Calculus is a critical part of maths. When we review about functions in calculus, we come across two basic nevertheless essential theorems: mean value theorem as well as Rolle's theorem, determined by concepts like: differentiability and continuity of an function in calculus.

Specially, Rolle's theorem plays an essential role in calculus. Rolle's theorem is a special case regarding mean value theorem.
It had been discovered by Erika Rolle, that 's the reason, this theorem is termed so.
Rolle's Theorem Statement:

consider a real-valued function f(x) that is continuous on closed interval [a, b] and differentiable on open interval (a, b). Then f(a) = f(b), there is a number "c" in the given interval (a, b), so that f '(c) = 0.

If $f(x)$ is a function defined on $[a,b]$ such that:

1) $f(x)$ is continuous on $[a,b]$

2) $f(x)$ is derivable on (a,b) and

3) $f(a) = f(b)$

Then there exists atleast one value of x = c such that a< c< b, for which f'(c) = 0
Since the function f(x) is continuous on [a,b], it is bounded in [a,b]. Further the function f(x) attains its bounds atleast once.

Let M and m be the lower upper bound and greatest lower bound of f(x) in [a,b]

Now two different cases arise:

Case 1: Let M = m

Then f(x) = m = M = f(a) = f(b)

i.e.,the function f(x) reduces to a constant over [a,b] and consequently f'(x) = 0 for all x $\in$ [a,b]. Hence the theorem.

Case 2: Let M $\neq$ m

Since f(a) = f(b), atleast one of the bounds M and m rent from f(a) and f(b)

Again as every function, that is continuous on a closed interval, attain its lowest upper

bound, there exists a real number say c $\in$ [a,b] such that f(c) = M

Further as f(a) $\neq$ M $\neq$ f(b), c is different from both a and b.

That is c $\in$ (a,b)

Since, f(c) is the greatest value of the function, f(c+h) - f(c) $\leq$ 0, both when h > 0 and when h < 0. Thus

$\frac{f(c+h) -f(c)}{h}$ $\leq$ 0 for h > 0    ........1

$\frac{f(c+h) -f(c)}{h}$ $\geq$ 0 for h < 0    ..........2

By data f(x) is differentiable in the open interval (a,b). In particular f(x) is derivable at c $\in$ (a,b).

Therefore now taking the limit of equation 1 and equation 2 as h -> 0, we get,

lim$_{h->0}$ $\frac{f(c+h)-f(c)}{h}$ = f'(c)$\leq$ 0  for h > 0

lim$_{h->0}$ $\frac{f(c+h)-f(c)}{h}$ = f'(c)$\geq$ 0  for h < 0

But the relations f'(c) $\leq$ 0 and f'(c) $\geq$ 0 hold good only if f'(c) = 0

Hence there is a point c $\in$ (a,b) at which f'(x)= 0.
Given below are some examples on rolle's theorem.

Example 1: Verify rolle's theorem for the function f(x) = x$^{2}$ - 6x + 8, in the interval [2,4]

Solution: The given function is

f(x) = x$^{2}$ - 6x + 8

and the interval is [2,4].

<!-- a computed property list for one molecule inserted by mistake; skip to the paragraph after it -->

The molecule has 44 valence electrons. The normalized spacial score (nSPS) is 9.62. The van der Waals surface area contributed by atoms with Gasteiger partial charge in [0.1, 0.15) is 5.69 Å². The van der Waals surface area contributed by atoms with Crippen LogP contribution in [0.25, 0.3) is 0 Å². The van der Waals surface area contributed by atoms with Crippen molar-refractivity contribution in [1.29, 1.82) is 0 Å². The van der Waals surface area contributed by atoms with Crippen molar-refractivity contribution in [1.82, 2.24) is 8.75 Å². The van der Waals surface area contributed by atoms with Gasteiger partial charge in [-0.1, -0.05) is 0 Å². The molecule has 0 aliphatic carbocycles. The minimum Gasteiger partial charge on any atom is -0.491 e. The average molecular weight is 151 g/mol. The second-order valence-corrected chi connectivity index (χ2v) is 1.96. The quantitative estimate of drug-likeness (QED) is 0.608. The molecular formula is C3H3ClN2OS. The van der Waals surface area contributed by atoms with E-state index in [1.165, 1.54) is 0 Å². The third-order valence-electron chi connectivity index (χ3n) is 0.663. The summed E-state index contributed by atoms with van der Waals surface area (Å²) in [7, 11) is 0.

Since f(x)= x$^{2}$ - 6x + 8 is a polynomial, it is continuous for every x, in particular in [2,4]

Now f'(x) = 2x - 6, exists in (2,4)

Also f(2)= 0 = f(4)

Therefore f(x) satisfies all the conditions of rolle's theorem.

Therefore there exists atleast one point c $\in$(2,4)such that f'(c)= 0

Now f'(x)= 2x - 6 =0

x = 3

Therefore the required value of c is 3 $\in$ (2,4)

Hence the theorem is verified.

Example 2: Verify Rolle's theorem for

f(x)= (x-a)$^{3}$(x-b)$^{4}$

Solution: The given function

f(x) = (x-a)$^{3}$(x-b)$^{4}$

is a polynomial in x on expansion by binomial theorem. Therefore it is continuous for all $x \in R$.

Therefore f(x) is continuous on [a,b].

Consider, f'(x)= (x-a)$^{3}$.4(x-b)$^{3}$ + (x-b)$^{4}$.3(x-a)$^{2}$

= $(x-a)^{2}(x-b)^{3}[4(x-a)+3(x-b)]$

= $(x-a)^{2}(x-b)^{3}(7x-4a-3b)$

which exists.

i.e., has a unique and definite value for any x $\in$ (a,b).

Therefore f(x) is derivable in (a,b)

Now f(a) = 0 = f(b)

Therefore f(x) satisfies all the conditions of Rolle's theorem.

There exists atleast one value of x \in (a,b) such that f'(x)= 0

Now f'(x)= 0

$(x-a)^{2}.(x-b)^{3}$ (7x-4a-3b) = 0

7x - 4a - 3b = 0

(x $\neq$ a, x $\neq$ b as we require the values in (a,b))

x = $\frac{4a + 3b}{7}$

Therefore f'(x) = 0 when x = $\frac{4a + 3b}{7}$ clearly this value of x $\in$ (a,b) because it divides a and b internally in the ratio 4: 3 .

Example 3: Verify rolle's theorem for the function

f(x)  = $log$ $[\frac{x^{2}+ab}{x(a+b)}]$ in [a,b], 0 $\in$ [a,b]

Solution: The function can be written as f(x) = $log (x^{2}+ab) - log x - log(a+b)$

Since it is a composite of continuous functions in [a,b] is a continuous function in [a,b].
Now consider

$f'(x)$ =$\frac{2x}{x^{2}+ab}$ - $\frac{1}{x}$

This does not become infinite or indeterminate for (a,b)

Therefore f(x) is derivable in (a,b)

Again f(a) =  0 = f(b)

The condition of the theorem is satisfied. To find the value of x $\in$ (a,b), for which

f'(x)=0, consider,

f'(x) =0

$\frac{2x}{x^{2}+ab}$ - $\frac{1}{x}$ = 0

$2x^{2} - x^{2} - ab = 0$

x$^{2}$ = ab

x = $\pm \sqrt{ab}$

of these two values of x, $\sqrt{ab}$$\in$ (a,b) being the geometric mean of a and b.